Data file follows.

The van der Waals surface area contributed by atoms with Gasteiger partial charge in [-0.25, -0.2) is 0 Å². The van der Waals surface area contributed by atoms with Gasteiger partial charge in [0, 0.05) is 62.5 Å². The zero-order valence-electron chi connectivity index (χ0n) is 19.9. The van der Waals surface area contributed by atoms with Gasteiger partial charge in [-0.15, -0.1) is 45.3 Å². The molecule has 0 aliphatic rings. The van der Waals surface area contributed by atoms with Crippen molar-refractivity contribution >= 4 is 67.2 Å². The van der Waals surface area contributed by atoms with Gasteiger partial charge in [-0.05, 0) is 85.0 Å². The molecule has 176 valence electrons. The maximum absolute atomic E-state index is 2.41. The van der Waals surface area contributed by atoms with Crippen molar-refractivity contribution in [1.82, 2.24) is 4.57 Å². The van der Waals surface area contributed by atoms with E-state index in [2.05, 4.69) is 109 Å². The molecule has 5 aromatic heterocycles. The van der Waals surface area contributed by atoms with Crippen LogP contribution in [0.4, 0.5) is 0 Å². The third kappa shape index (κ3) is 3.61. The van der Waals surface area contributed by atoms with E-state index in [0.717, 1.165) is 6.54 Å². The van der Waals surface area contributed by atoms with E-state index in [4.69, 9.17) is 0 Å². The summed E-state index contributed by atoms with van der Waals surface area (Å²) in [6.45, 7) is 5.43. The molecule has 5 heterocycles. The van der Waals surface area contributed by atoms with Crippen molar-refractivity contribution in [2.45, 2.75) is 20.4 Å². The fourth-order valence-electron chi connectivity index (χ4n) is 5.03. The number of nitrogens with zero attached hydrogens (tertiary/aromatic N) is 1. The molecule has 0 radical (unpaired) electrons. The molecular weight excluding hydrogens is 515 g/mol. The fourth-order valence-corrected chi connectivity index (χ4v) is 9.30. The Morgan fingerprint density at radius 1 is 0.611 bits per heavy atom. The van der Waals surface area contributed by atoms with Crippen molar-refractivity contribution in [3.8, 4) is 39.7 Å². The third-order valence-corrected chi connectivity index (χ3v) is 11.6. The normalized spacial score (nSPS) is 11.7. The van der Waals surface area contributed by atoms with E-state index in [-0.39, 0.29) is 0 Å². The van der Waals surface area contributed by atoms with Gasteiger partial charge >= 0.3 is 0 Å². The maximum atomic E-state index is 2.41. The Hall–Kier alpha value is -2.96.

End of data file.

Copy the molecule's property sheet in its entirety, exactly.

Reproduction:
The van der Waals surface area contributed by atoms with Gasteiger partial charge in [-0.25, -0.2) is 0 Å². The van der Waals surface area contributed by atoms with Gasteiger partial charge in [0, 0.05) is 62.5 Å². The zero-order valence-electron chi connectivity index (χ0n) is 19.9. The van der Waals surface area contributed by atoms with Gasteiger partial charge in [-0.15, -0.1) is 45.3 Å². The molecule has 0 aliphatic rings. The van der Waals surface area contributed by atoms with Crippen molar-refractivity contribution >= 4 is 67.2 Å². The van der Waals surface area contributed by atoms with Gasteiger partial charge in [-0.05, 0) is 85.0 Å². The molecule has 176 valence electrons. The maximum absolute atomic E-state index is 2.41. The van der Waals surface area contributed by atoms with Crippen molar-refractivity contribution in [1.82, 2.24) is 4.57 Å². The van der Waals surface area contributed by atoms with E-state index in [2.05, 4.69) is 109 Å². The molecule has 5 aromatic heterocycles. The van der Waals surface area contributed by atoms with Crippen LogP contribution in [0.4, 0.5) is 0 Å². The third kappa shape index (κ3) is 3.61. The van der Waals surface area contributed by atoms with E-state index in [0.717, 1.165) is 6.54 Å². The van der Waals surface area contributed by atoms with E-state index in [4.69, 9.17) is 0 Å². The summed E-state index contributed by atoms with van der Waals surface area (Å²) in [6.45, 7) is 5.43. The molecule has 5 heterocycles. The van der Waals surface area contributed by atoms with Crippen molar-refractivity contribution in [2.45, 2.75) is 20.4 Å². The fourth-order valence-electron chi connectivity index (χ4n) is 5.03. The number of nitrogens with zero attached hydrogens (tertiary/aromatic N) is 1. The molecule has 0 radical (unpaired) electrons. The molecular weight excluding hydrogens is 515 g/mol. The fourth-order valence-corrected chi connectivity index (χ4v) is 9.30. The Morgan fingerprint density at radius 1 is 0.611 bits per heavy atom. The van der Waals surface area contributed by atoms with Crippen molar-refractivity contribution in [3.8, 4) is 39.7 Å². The third-order valence-corrected chi connectivity index (χ3v) is 11.6. The normalized spacial score (nSPS) is 11.7. The van der Waals surface area contributed by atoms with E-state index in [-0.39, 0.29) is 0 Å². The van der Waals surface area contributed by atoms with Gasteiger partial charge >= 0.3 is 0 Å². The maximum atomic E-state index is 2.41. The Hall–Kier alpha value is -2.96.